January 20, 2023 | By Avneet Nehel and Craig Zawada
This year will be big for privacy law around the world. While Europe and UK are planning new legislation on Artificial Intelligence (“AI”) to promote responsible innovation, Canada is coming out with its own legislation to strengthen privacy laws and create a better environment for development of AI in Canada.
A comprehensive Act known as the Digital Charter Implementation Act was introduced by the federal government in 2022 and is likely to come into effect in 2023. It introduces three proposed acts, namely, the Consumer Privacy Protection Act, the Artificial Intelligence and Data Act, and the Personal Information and Data Protection Tribunal Act.
The Consumer Privacy Protection Act (“CPPA”) aims to govern the protection of personal information of individuals while considering the need of an organization to collect, use or disclose that information during their commercial activities. The previous federal legislation, the Personal Information Protection and Electronic Documents Act (“PIPEDA”) has been in place for over 20 years. While it was one of the world’s earlier legislative responses, it has been overtaken by more recent statutes such as the EU’s General Data Protection Regulation, and the California Consumer Privacy Act.
The CPPA repeals Part 1 of PIPEDA and changes its title to the Electronic Documents Act (“EDA”). The EDA will govern the use of electronic documents by the federal public sector in addition to supplementing existing privacy laws.
The CPPA addresses the current needs of Canadians relying on digital technology and substantially increases privacy obligations. It aims at ensuring the privacy of Canadians is protected and innovative businesses can benefit from clear rules as technology evolves. The federal government aims to achieve this through:
- increasing control and transparency of personal information being handled by organizations;
- providing Canadians the freedom to move information from one organization to another in a secure manner;
- ensuring that Canadians can request destruction of their information when it is no longer needed;
- establishing a robust system to protect minors, including ensuring organizations’ right to collect or use information on minors is limited, and organizations are held to a higher standard when handling minors’ information;
- providing the Privacy Commissioner of Canada with broader powers, including passing orders prohibiting a company from collecting data or using personal information; and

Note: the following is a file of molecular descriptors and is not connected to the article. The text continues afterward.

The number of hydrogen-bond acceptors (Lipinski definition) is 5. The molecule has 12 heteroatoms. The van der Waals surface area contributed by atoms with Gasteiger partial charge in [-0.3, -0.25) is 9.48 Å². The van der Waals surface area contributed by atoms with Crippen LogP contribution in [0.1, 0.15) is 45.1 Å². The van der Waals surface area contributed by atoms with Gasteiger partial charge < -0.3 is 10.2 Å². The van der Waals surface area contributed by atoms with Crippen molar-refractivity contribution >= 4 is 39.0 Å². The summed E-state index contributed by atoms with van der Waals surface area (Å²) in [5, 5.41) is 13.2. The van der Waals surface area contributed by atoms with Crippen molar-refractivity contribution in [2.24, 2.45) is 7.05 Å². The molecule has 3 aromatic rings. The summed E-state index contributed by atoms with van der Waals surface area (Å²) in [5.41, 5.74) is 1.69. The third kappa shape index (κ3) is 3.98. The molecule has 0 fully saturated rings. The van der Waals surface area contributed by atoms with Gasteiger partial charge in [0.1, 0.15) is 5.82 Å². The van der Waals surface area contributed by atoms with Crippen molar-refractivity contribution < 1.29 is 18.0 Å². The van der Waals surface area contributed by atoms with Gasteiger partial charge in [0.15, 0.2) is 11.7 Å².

- introducing heavy fines for non-compliant organizations, including a maximum fine of 5% of global revenue of $25 million, whichever is greater.
The Artificial Intelligence and Data Act (“AIDA”) comes as the AI field is advancing at a face pace. AIDA will introduce rules to strengthen Canadian trust in the development and use of AI systems including:
- developing rules that identify, assess and mitigate the risk of harm and biased output related to high-impact AI systems, ensuring that Canadians are protected and at the same time does not hinder the development and use of AI systems;
- establishing an AI and Data Commissioner who will support the Ministry of Innovation, Science and Industry to fulfill their objectives, including corporate compliance, third party audits, and sharing information with other regulators and enforcers as appropriate; and
- prohibiting the use of data obtained unlawfully for AI developments by implementing criminal prohibitions and penalties or where the user is reckless in their use of AI posing serious harm and has a fraudulent intent to cause substantial economic loss through such use.
AIDA is not well defined at the moment. It will depend on regulations and other fine tuning to develop specific rules surrounding the regulation of AI in Canada.
The Personal Information and Data Protection Tribunal Act is being established to help enforce the CPPA. The Tribunal will review the recommendations that the Privacy Commissioner of Canada proposes on an entity and decide whether to impose the administrative monetary penalties for contravention of the CPPA. The Tribunal will also provide a mechanism to organizations and individuals seeking review of the decisions of Privacy Commissioner.
With AI developing in almost every sector, including clean technology and healthcare, there is a need to ensure this technology is built on safety and trust, and that private information is not misused. The federal government recognises the information of Canadians, particularly younger residents, needs to be protected, as more and more Canadians rely on digital technology to connect work and innovate. The government is focusing on harmonizing with international laws to ensure the standards for international and interprovincial trade in AI systems are aligned with international requirements, supporting international market access for Canadian businesses.
2023 will be an exciting year for privacy. There is lots more to talk about in this area. Be on the lookout for more updates on our website.
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This publication is provided as an information service and may include items reported from other sources. We do not warrant its accuracy. This information is not meant as legal opinion or advice. Contact Procido LLP (www.procido.com) if you require legal advice on the topic discussed in this article.